Hans Hofmann (1880-1966)

Sun at the Wall

Hans Hofmann (1880-1966)
Sun at the Wall
signed and dated 'Hans Hofmann 62' (lower right); signed again, titled and dated again 'Sun at the wall 1962 Hans Hofmann' (on the reverse)
oil on canvas
48 x 36¼ in. (121.9 x 92.1 cm.)
Painted in 1962.
Kootz Gallery, New York
Acquired from the above by the present owner, 1963
New York, Kootz Gallery, Hans Hofmann: New Paintings at the Kootz Gallery, March 1963.
New York, Whitney Museum of American Art, Connecticut Collects, January-March 1986.

Lot Essay

This work will be included in the forthcoming Hans Hofmann catalogue raisonné, sponsored by the Renate, Hans and Maria Hofmann Trust.

'In me develops a relationship to my own paintings, and this is mostly a poetic relationship, because what my paintings say is poetry. I consider this poetry expressed in color' (quoted in Jaffe Interview, 1966, p.10).

With its expressive title, Sun at the Wall is magnificent example of Hofmann's late work. Exploring the contrasting duality of form and color, the style employed in this work unifies two distinct concepts of 20th century art. Meticulously constructed through several layers of colored rectangles, the artist incorporates both the use of free spontaneous gesture with the rigorous linearity of the rectangle. The rectangle, which later became recognized as the hallmark of his style, first figured as a major compositional element in 1956. Having originally tested the location of planes with hand colored paper, in later years Hofmann cut forms directly out of commerical Color-Aid paper available from art supply stores. Close examination of many of his pictures with rectangular components often reveal tack holes where his application of pigment was not thick enough to cover them. By 1958, the rectangle had become the primary spatial organizer of Hofmann's compositions. With the subject of his paintings often dictating the picture surface, as well as the colors used, Hofmannn would work to express the idea of a painting's title. Part of the enduring vitality and richness of his oeuvre derives from his ability to dip back into his own artistic vocabulary and rediscover elements of an earlier style with new relevance to his work. Hofmann's signature use of the rectangle best exemplifies this practice and is iconically demonstrated in the visually arresting Sun at the Wall.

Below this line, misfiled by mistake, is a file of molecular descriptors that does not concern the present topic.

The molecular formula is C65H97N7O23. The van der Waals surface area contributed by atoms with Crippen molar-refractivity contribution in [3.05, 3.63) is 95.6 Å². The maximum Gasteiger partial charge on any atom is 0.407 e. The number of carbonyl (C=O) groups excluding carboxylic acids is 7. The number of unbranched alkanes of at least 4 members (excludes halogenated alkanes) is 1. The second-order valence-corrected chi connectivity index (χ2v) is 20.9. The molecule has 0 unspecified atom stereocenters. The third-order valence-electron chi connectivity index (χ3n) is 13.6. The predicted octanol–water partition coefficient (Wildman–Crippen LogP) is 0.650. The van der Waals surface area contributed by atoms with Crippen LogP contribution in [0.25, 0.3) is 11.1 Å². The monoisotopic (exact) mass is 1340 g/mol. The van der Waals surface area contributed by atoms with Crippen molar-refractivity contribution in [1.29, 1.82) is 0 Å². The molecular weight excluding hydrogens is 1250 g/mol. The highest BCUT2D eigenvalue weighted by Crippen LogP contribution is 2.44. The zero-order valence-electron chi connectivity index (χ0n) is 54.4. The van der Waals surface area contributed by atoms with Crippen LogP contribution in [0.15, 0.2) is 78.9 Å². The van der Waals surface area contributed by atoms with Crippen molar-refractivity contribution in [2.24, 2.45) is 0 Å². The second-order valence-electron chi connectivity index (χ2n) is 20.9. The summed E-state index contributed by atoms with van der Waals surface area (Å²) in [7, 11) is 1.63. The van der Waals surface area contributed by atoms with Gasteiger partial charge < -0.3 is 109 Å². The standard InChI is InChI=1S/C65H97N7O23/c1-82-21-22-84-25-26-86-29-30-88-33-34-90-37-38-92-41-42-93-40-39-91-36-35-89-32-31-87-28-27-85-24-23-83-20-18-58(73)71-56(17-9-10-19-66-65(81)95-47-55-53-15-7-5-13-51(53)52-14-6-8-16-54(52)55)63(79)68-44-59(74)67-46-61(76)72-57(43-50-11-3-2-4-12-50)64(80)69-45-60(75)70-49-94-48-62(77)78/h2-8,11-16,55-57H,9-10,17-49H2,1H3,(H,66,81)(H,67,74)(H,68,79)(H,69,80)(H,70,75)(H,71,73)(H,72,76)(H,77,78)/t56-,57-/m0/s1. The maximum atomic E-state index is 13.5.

Giving the impression that the artist is inviting the viewer to retrace the movements he made in applying the color to the surface, the materiality of the color in Sun at the Wall establishes a sense of volume and spatial depth, but only in terms of painting itself. As described by the artist: 'The finest color shades offer powerful contrasts, they influence each other considerably in a psychological sense, as shapes do. A different color shade gives the same shape another psychological meaning. Difference in plastic or spatial placement (composition) causes any color or shape or color-shape to change completely in psychological expression' (quoted in New Paintings by Hans Hofmann, New York, 1951, p.4). Establishing a dialogue between the painter's active and passive presences, the approach of his gestural style is clearly evident in this exuberant work.

An exceptional artist, teacher and mentor, Hans Hofmann witnessed several of the most influential movements of the late 19th and early 20th century. Surrounded and influenced by some of the greatest artist's of this period, a list that includes: Paul Cezanne, Henri Matisse, Andre Derrain and Wassily Kandinsky, Hofmann developed a preference for still lifes, portraits and landscape motifs. The only artist of the New York School to participate directly in the artistic revolution that took place in Europe during the first decade of the twentieth Century, he successfully immersed himself in the artistic communities of both continents, teaching by day and painting by night. Resisting identification with any one movement or style, Hofmann produced paintings that were characterized by an extraordinary intensity in the treatment of color and form. Using his instinct and connection to nature, he developed his own unique and significant artistic voice. This differed both in approach and technicality, and united his previous styles to form a body of work that is critical and important in the history of Post-War and Contemporary Art.

With no formal academic training and a relatively simple upbringing, it was his journey to Paris that began his development as an artist. Energetically integrating himself into the artistic community, Hofmann would often spend time at the legendary Cafe du Dôme, a place where artists such as Pablo Picasso, George Braque, George Rouault, Fernand Leger and Francis Picabia would meet and share ideas. Exposed to an environment filled with many of the leaders of the modern art movements, Hofmann recalled his years spent in Paris as a period when he had 'been an intimate and integral part in the revolutionary changes that took place throughout this time in the entire field of the visual arts'(quoted in C. Goodman, Hans Hofmann, New York, p.18).

Unfortunately, many of his works created during this stage of his career were either destroyed or scattered during the Second World War. It is through his own recollections and those of his friends and students that we learn how crucial this experience was for him as an artist. Using his unusual ability to explore simultaneously what can be considered irreconcilable forms of expression, Hofmann distinguished himself greatly from his peers and served as a deeply influential figure for most important artists of the second generation of the New York School, with many having been his student.

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